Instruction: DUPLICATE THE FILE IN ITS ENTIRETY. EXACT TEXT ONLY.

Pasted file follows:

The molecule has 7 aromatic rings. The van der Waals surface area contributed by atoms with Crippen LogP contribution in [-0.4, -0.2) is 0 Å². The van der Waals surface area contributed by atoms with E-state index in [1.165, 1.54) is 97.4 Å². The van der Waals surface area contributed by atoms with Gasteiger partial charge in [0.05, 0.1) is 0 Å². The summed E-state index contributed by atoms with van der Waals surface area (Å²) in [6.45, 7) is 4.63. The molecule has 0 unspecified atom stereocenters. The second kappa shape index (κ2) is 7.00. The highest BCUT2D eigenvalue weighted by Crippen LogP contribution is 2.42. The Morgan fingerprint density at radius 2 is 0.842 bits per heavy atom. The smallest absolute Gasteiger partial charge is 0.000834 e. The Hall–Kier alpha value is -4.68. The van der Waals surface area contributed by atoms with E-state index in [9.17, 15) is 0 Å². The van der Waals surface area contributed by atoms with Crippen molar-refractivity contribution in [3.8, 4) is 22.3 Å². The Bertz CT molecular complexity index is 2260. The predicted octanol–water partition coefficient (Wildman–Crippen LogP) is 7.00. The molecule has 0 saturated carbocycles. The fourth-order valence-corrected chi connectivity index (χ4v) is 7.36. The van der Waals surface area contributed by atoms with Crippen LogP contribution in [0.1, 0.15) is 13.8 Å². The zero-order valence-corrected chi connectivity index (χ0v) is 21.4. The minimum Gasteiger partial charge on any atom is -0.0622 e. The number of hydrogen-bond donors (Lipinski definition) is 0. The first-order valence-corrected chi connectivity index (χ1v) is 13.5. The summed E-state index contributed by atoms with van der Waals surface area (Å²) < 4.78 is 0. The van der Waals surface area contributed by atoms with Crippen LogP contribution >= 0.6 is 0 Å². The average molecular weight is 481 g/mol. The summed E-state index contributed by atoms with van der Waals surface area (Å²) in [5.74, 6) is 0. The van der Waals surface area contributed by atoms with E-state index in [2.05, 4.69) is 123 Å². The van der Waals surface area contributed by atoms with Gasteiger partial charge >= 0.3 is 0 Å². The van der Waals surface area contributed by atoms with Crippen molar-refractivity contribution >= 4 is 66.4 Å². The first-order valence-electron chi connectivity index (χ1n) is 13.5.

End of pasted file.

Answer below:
The molecule has 7 aromatic rings. The van der Waals surface area contributed by atoms with Crippen LogP contribution in [-0.4, -0.2) is 0 Å². The van der Waals surface area contributed by atoms with E-state index in [1.165, 1.54) is 97.4 Å². The van der Waals surface area contributed by atoms with Gasteiger partial charge in [0.05, 0.1) is 0 Å². The summed E-state index contributed by atoms with van der Waals surface area (Å²) in [6.45, 7) is 4.63. The molecule has 0 unspecified atom stereocenters. The second kappa shape index (κ2) is 7.00. The highest BCUT2D eigenvalue weighted by Crippen LogP contribution is 2.42. The Morgan fingerprint density at radius 2 is 0.842 bits per heavy atom. The smallest absolute Gasteiger partial charge is 0.000834 e. The Hall–Kier alpha value is -4.68. The van der Waals surface area contributed by atoms with E-state index in [9.17, 15) is 0 Å². The van der Waals surface area contributed by atoms with Crippen molar-refractivity contribution in [3.8, 4) is 22.3 Å². The Bertz CT molecular complexity index is 2260. The predicted octanol–water partition coefficient (Wildman–Crippen LogP) is 7.00. The molecule has 0 saturated carbocycles. The fourth-order valence-corrected chi connectivity index (χ4v) is 7.36. The van der Waals surface area contributed by atoms with Crippen LogP contribution in [0.1, 0.15) is 13.8 Å². The zero-order valence-corrected chi connectivity index (χ0v) is 21.4. The minimum Gasteiger partial charge on any atom is -0.0622 e. The number of hydrogen-bond donors (Lipinski definition) is 0. The first-order valence-corrected chi connectivity index (χ1v) is 13.5. The summed E-state index contributed by atoms with van der Waals surface area (Å²) < 4.78 is 0. The van der Waals surface area contributed by atoms with Crippen LogP contribution >= 0.6 is 0 Å². The average molecular weight is 481 g/mol. The summed E-state index contributed by atoms with van der Waals surface area (Å²) in [5.74, 6) is 0. The van der Waals surface area contributed by atoms with E-state index in [2.05, 4.69) is 123 Å². The van der Waals surface area contributed by atoms with Gasteiger partial charge >= 0.3 is 0 Å². The van der Waals surface area contributed by atoms with Crippen molar-refractivity contribution >= 4 is 66.4 Å². The first-order valence-electron chi connectivity index (χ1n) is 13.5.